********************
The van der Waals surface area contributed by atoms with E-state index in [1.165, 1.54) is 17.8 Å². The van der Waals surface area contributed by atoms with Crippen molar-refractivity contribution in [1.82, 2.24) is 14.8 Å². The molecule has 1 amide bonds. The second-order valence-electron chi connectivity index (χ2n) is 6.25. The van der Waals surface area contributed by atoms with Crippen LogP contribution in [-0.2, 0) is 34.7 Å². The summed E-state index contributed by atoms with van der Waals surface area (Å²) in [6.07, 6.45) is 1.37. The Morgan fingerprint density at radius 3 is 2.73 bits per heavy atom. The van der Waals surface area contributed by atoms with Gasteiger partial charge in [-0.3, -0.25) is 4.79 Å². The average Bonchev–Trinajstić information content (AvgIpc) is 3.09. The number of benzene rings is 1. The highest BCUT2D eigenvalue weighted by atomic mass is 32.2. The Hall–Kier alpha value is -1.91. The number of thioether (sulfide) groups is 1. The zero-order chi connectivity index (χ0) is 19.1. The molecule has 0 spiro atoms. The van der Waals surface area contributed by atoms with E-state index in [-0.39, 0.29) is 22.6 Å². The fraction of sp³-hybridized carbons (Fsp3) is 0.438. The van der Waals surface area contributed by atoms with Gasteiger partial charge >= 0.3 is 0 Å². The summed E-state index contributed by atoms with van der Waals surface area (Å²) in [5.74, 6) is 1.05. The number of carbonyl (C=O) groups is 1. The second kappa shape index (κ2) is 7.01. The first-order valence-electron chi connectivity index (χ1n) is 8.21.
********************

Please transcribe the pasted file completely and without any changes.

The van der Waals surface area contributed by atoms with E-state index in [1.165, 1.54) is 17.8 Å². The van der Waals surface area contributed by atoms with Crippen molar-refractivity contribution in [1.82, 2.24) is 14.8 Å². The molecule has 1 amide bonds. The second-order valence-electron chi connectivity index (χ2n) is 6.25. The van der Waals surface area contributed by atoms with Crippen LogP contribution in [-0.2, 0) is 34.7 Å². The summed E-state index contributed by atoms with van der Waals surface area (Å²) in [6.07, 6.45) is 1.37. The Morgan fingerprint density at radius 3 is 2.73 bits per heavy atom. The van der Waals surface area contributed by atoms with Gasteiger partial charge in [-0.3, -0.25) is 4.79 Å². The average Bonchev–Trinajstić information content (AvgIpc) is 3.09. The number of benzene rings is 1. The highest BCUT2D eigenvalue weighted by atomic mass is 32.2. The Hall–Kier alpha value is -1.91. The number of thioether (sulfide) groups is 1. The zero-order chi connectivity index (χ0) is 19.1. The molecule has 0 spiro atoms. The van der Waals surface area contributed by atoms with E-state index in [-0.39, 0.29) is 22.6 Å². The fraction of sp³-hybridized carbons (Fsp3) is 0.438. The van der Waals surface area contributed by atoms with Gasteiger partial charge >= 0.3 is 0 Å². The summed E-state index contributed by atoms with van der Waals surface area (Å²) in [5.74, 6) is 1.05. The number of carbonyl (C=O) groups is 1. The second kappa shape index (κ2) is 7.01. The first-order valence-electron chi connectivity index (χ1n) is 8.21.